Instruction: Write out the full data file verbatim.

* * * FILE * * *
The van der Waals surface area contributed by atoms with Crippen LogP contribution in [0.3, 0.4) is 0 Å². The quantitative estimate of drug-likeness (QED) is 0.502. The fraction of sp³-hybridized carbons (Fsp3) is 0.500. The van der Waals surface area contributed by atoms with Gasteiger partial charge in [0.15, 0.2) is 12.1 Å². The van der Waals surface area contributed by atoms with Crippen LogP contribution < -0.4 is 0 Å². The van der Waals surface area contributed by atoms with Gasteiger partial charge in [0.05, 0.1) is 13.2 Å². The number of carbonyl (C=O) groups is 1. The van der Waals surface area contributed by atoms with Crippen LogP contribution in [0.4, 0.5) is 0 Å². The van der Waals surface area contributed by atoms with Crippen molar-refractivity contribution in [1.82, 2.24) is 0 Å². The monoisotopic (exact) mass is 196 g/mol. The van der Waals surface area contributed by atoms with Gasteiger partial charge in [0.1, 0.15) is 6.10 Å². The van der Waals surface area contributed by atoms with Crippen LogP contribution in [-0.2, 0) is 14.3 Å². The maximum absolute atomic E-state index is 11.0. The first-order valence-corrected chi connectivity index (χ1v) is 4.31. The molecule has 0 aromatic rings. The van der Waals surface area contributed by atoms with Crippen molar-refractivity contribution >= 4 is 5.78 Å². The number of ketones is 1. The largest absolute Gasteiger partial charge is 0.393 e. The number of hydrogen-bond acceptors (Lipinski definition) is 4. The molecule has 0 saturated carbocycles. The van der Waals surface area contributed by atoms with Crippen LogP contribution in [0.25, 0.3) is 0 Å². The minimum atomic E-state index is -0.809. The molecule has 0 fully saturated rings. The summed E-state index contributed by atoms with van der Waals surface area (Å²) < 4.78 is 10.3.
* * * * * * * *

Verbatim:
The van der Waals surface area contributed by atoms with Crippen LogP contribution in [0.3, 0.4) is 0 Å². The quantitative estimate of drug-likeness (QED) is 0.502. The fraction of sp³-hybridized carbons (Fsp3) is 0.500. The van der Waals surface area contributed by atoms with Gasteiger partial charge in [0.15, 0.2) is 12.1 Å². The van der Waals surface area contributed by atoms with Crippen LogP contribution < -0.4 is 0 Å². The van der Waals surface area contributed by atoms with Gasteiger partial charge in [0.05, 0.1) is 13.2 Å². The number of carbonyl (C=O) groups is 1. The van der Waals surface area contributed by atoms with Crippen LogP contribution in [0.4, 0.5) is 0 Å². The van der Waals surface area contributed by atoms with Crippen molar-refractivity contribution in [1.82, 2.24) is 0 Å². The monoisotopic (exact) mass is 196 g/mol. The van der Waals surface area contributed by atoms with Gasteiger partial charge in [0.1, 0.15) is 6.10 Å². The van der Waals surface area contributed by atoms with Crippen LogP contribution in [-0.2, 0) is 14.3 Å². The maximum absolute atomic E-state index is 11.0. The first-order valence-corrected chi connectivity index (χ1v) is 4.31. The molecule has 0 aromatic rings. The van der Waals surface area contributed by atoms with Crippen molar-refractivity contribution >= 4 is 5.78 Å². The number of ketones is 1. The largest absolute Gasteiger partial charge is 0.393 e. The number of hydrogen-bond acceptors (Lipinski definition) is 4. The molecule has 0 saturated carbocycles. The van der Waals surface area contributed by atoms with Crippen LogP contribution in [0.25, 0.3) is 0 Å². The minimum atomic E-state index is -0.809. The molecule has 0 fully saturated rings. The summed E-state index contributed by atoms with van der Waals surface area (Å²) < 4.78 is 10.3.